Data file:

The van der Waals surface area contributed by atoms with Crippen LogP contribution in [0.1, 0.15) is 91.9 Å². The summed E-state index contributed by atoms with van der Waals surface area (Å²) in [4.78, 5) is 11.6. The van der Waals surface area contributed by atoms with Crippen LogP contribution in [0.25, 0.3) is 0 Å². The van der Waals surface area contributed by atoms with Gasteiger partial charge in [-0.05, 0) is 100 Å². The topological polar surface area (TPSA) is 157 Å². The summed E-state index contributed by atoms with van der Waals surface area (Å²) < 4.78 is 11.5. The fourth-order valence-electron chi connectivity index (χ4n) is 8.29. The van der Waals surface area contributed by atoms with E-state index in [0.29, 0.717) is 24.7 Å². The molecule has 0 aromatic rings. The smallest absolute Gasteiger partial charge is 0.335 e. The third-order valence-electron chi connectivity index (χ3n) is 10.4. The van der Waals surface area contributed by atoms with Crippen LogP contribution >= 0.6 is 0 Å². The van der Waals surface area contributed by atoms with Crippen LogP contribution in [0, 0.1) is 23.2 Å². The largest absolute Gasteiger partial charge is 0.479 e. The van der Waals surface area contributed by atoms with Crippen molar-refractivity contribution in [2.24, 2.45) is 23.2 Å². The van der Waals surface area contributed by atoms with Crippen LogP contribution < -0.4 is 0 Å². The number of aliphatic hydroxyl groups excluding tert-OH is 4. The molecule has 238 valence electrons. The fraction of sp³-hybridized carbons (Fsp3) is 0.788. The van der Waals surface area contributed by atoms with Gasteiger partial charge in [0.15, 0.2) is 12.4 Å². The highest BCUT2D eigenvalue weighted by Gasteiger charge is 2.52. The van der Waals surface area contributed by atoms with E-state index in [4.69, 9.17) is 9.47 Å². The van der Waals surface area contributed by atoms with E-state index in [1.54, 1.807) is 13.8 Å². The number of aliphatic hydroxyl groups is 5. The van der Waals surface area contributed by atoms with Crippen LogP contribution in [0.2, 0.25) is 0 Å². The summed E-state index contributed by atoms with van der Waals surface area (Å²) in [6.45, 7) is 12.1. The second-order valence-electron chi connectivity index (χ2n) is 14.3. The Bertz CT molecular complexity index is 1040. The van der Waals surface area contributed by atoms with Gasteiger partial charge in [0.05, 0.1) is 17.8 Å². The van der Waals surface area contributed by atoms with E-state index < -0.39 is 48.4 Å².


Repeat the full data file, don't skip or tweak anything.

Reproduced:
The van der Waals surface area contributed by atoms with Crippen LogP contribution in [0.1, 0.15) is 91.9 Å². The summed E-state index contributed by atoms with van der Waals surface area (Å²) in [4.78, 5) is 11.6. The van der Waals surface area contributed by atoms with Crippen LogP contribution in [0.25, 0.3) is 0 Å². The van der Waals surface area contributed by atoms with Gasteiger partial charge in [-0.05, 0) is 100 Å². The topological polar surface area (TPSA) is 157 Å². The summed E-state index contributed by atoms with van der Waals surface area (Å²) < 4.78 is 11.5. The fourth-order valence-electron chi connectivity index (χ4n) is 8.29. The van der Waals surface area contributed by atoms with E-state index in [0.29, 0.717) is 24.7 Å². The molecule has 0 aromatic rings. The smallest absolute Gasteiger partial charge is 0.335 e. The third-order valence-electron chi connectivity index (χ3n) is 10.4. The van der Waals surface area contributed by atoms with Crippen LogP contribution >= 0.6 is 0 Å². The van der Waals surface area contributed by atoms with Crippen LogP contribution in [0, 0.1) is 23.2 Å². The largest absolute Gasteiger partial charge is 0.479 e. The van der Waals surface area contributed by atoms with Crippen molar-refractivity contribution in [2.24, 2.45) is 23.2 Å². The van der Waals surface area contributed by atoms with Crippen LogP contribution < -0.4 is 0 Å². The number of aliphatic hydroxyl groups excluding tert-OH is 4. The molecule has 238 valence electrons. The fraction of sp³-hybridized carbons (Fsp3) is 0.788. The van der Waals surface area contributed by atoms with Gasteiger partial charge in [0.15, 0.2) is 12.4 Å². The highest BCUT2D eigenvalue weighted by Gasteiger charge is 2.52. The van der Waals surface area contributed by atoms with E-state index in [4.69, 9.17) is 9.47 Å². The van der Waals surface area contributed by atoms with E-state index in [1.54, 1.807) is 13.8 Å². The number of aliphatic hydroxyl groups is 5. The van der Waals surface area contributed by atoms with Crippen LogP contribution in [0.2, 0.25) is 0 Å². The summed E-state index contributed by atoms with van der Waals surface area (Å²) in [6.45, 7) is 12.1. The second-order valence-electron chi connectivity index (χ2n) is 14.3. The Bertz CT molecular complexity index is 1040. The van der Waals surface area contributed by atoms with Gasteiger partial charge in [0.05, 0.1) is 17.8 Å². The van der Waals surface area contributed by atoms with E-state index < -0.39 is 48.4 Å².